In his comments submitted on  four solar projects proposed by Soitec in Boulevard, Jorgensen writes that “Construction of yet another group of solar projects will further impede the free movement of wildlife by reducing habitat connectivity and ruining wildlife corridors.”  He further notes that Soitec’s sites are very near lands purchased and set aside specifically to protect species  the endangered bighorn, golden eagles and other species in peril.

SOITEC FAILS TO DISCLOSE TRUTH ABOUT SOLAR PROJECT IMPACTS, HIRES FORMER SD PLANNER WHO WORKED ON SOITEC PROJECTS

 

 

Why doesn’t San Diego County end revolving door situation?

Photo: Soitec's Newberry Springs project, which promised minimal enviornmental impacts, graded all vegetation on the site.

By Miriam Raftery

March 1, 2014 (San Diego’s East County)—Developers frequently put “spin” on project descriptions to emphasize benefits rather than negative impacts.  But certain statements by Soitec representatives regarding its proposed solar projects in Boulevard and a recent project in the desert fall into the “Pinnochio” category. In fact Soitec representatives misrepresented glare issues and the amount of land that is disturbed by their projects.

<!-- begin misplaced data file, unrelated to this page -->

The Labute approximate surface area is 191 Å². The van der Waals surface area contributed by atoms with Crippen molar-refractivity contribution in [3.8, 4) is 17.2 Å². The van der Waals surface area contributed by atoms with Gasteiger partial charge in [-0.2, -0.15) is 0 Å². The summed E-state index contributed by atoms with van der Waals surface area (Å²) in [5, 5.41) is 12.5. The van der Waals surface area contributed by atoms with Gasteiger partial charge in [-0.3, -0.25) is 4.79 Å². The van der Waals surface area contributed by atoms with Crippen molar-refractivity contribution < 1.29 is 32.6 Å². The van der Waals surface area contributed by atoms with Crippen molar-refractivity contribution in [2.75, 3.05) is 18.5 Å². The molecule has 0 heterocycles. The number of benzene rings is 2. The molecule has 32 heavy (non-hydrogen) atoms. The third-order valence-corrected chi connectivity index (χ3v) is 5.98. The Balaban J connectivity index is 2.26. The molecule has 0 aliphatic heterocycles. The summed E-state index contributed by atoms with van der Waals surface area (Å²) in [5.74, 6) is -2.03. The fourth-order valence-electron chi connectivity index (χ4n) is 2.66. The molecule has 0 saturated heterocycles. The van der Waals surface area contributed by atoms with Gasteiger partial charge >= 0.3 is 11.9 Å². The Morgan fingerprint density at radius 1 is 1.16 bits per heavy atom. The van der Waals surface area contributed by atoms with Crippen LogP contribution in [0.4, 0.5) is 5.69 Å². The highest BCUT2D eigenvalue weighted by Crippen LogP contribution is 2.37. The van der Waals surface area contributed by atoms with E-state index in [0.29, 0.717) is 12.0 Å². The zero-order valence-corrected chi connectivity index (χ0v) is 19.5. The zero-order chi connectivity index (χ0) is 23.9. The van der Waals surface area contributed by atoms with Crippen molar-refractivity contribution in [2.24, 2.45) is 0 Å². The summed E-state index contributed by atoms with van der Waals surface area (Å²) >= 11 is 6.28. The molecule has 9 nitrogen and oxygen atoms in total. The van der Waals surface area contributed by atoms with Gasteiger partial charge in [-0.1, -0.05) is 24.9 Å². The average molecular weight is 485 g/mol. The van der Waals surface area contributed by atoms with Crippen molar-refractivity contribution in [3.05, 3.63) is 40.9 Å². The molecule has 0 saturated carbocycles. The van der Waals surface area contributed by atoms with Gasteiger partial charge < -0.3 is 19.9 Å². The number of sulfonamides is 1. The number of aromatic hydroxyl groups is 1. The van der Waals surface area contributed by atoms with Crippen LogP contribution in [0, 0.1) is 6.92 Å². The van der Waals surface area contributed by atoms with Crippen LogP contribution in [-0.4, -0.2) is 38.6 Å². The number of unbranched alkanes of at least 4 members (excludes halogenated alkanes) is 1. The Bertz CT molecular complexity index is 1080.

During a Soitec community meeting at the Manzanita Diner last month, ECM’s editor asked Soitec media and communications advisor Karen Hutchens specifically about a moratorium on solar projects approved by San Bernadino County Supervisors amid concerns about glare in Newberry Springs, where Soitec built a project very similar to its proposed Boulevard sites.  Hutchens responded, “That had nothing to do with our project. The moratorium was passed before our project was even built.”